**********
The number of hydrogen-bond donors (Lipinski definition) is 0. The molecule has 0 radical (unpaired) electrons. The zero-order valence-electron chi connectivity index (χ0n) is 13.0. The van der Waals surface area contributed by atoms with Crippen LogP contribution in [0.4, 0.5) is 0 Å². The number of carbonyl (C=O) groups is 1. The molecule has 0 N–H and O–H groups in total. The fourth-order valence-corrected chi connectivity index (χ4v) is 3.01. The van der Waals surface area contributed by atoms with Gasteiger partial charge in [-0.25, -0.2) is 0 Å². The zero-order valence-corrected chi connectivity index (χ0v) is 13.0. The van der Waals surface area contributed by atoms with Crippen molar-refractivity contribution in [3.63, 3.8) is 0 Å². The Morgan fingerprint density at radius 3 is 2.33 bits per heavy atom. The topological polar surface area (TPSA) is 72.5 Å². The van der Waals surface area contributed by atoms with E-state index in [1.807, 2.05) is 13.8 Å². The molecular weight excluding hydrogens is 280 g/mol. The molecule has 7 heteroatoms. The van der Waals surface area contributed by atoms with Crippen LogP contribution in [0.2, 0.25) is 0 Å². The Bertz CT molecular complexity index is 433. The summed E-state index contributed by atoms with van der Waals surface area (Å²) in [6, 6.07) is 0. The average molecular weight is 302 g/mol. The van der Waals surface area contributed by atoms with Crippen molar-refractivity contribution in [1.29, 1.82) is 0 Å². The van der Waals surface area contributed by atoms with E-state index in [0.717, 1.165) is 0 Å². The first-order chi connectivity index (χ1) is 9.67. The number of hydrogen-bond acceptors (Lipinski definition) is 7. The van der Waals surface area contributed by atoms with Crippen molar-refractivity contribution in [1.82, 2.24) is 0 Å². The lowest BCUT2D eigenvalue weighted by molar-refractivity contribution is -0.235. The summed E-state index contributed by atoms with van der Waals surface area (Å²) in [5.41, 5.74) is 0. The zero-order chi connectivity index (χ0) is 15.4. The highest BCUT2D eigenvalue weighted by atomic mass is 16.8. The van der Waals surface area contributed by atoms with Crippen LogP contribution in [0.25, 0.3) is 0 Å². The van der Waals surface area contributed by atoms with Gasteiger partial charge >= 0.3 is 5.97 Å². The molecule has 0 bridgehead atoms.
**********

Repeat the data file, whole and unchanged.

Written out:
The number of hydrogen-bond donors (Lipinski definition) is 0. The molecule has 0 radical (unpaired) electrons. The zero-order valence-electron chi connectivity index (χ0n) is 13.0. The van der Waals surface area contributed by atoms with Crippen LogP contribution in [0.4, 0.5) is 0 Å². The number of carbonyl (C=O) groups is 1. The molecule has 0 N–H and O–H groups in total. The fourth-order valence-corrected chi connectivity index (χ4v) is 3.01. The van der Waals surface area contributed by atoms with Gasteiger partial charge in [-0.25, -0.2) is 0 Å². The zero-order valence-corrected chi connectivity index (χ0v) is 13.0. The van der Waals surface area contributed by atoms with Crippen molar-refractivity contribution in [3.63, 3.8) is 0 Å². The Morgan fingerprint density at radius 3 is 2.33 bits per heavy atom. The topological polar surface area (TPSA) is 72.5 Å². The van der Waals surface area contributed by atoms with E-state index in [1.807, 2.05) is 13.8 Å². The molecular weight excluding hydrogens is 280 g/mol. The molecule has 7 heteroatoms. The van der Waals surface area contributed by atoms with Crippen LogP contribution in [0.2, 0.25) is 0 Å². The Bertz CT molecular complexity index is 433. The summed E-state index contributed by atoms with van der Waals surface area (Å²) in [6, 6.07) is 0. The average molecular weight is 302 g/mol. The van der Waals surface area contributed by atoms with Crippen molar-refractivity contribution in [1.29, 1.82) is 0 Å². The van der Waals surface area contributed by atoms with E-state index in [0.717, 1.165) is 0 Å². The first-order chi connectivity index (χ1) is 9.67. The number of hydrogen-bond acceptors (Lipinski definition) is 7. The van der Waals surface area contributed by atoms with Crippen molar-refractivity contribution in [1.82, 2.24) is 0 Å². The lowest BCUT2D eigenvalue weighted by molar-refractivity contribution is -0.235. The summed E-state index contributed by atoms with van der Waals surface area (Å²) in [5.41, 5.74) is 0. The zero-order chi connectivity index (χ0) is 15.4. The highest BCUT2D eigenvalue weighted by atomic mass is 16.8. The van der Waals surface area contributed by atoms with Crippen LogP contribution in [0.25, 0.3) is 0 Å². The van der Waals surface area contributed by atoms with Gasteiger partial charge >= 0.3 is 5.97 Å². The molecule has 0 bridgehead atoms.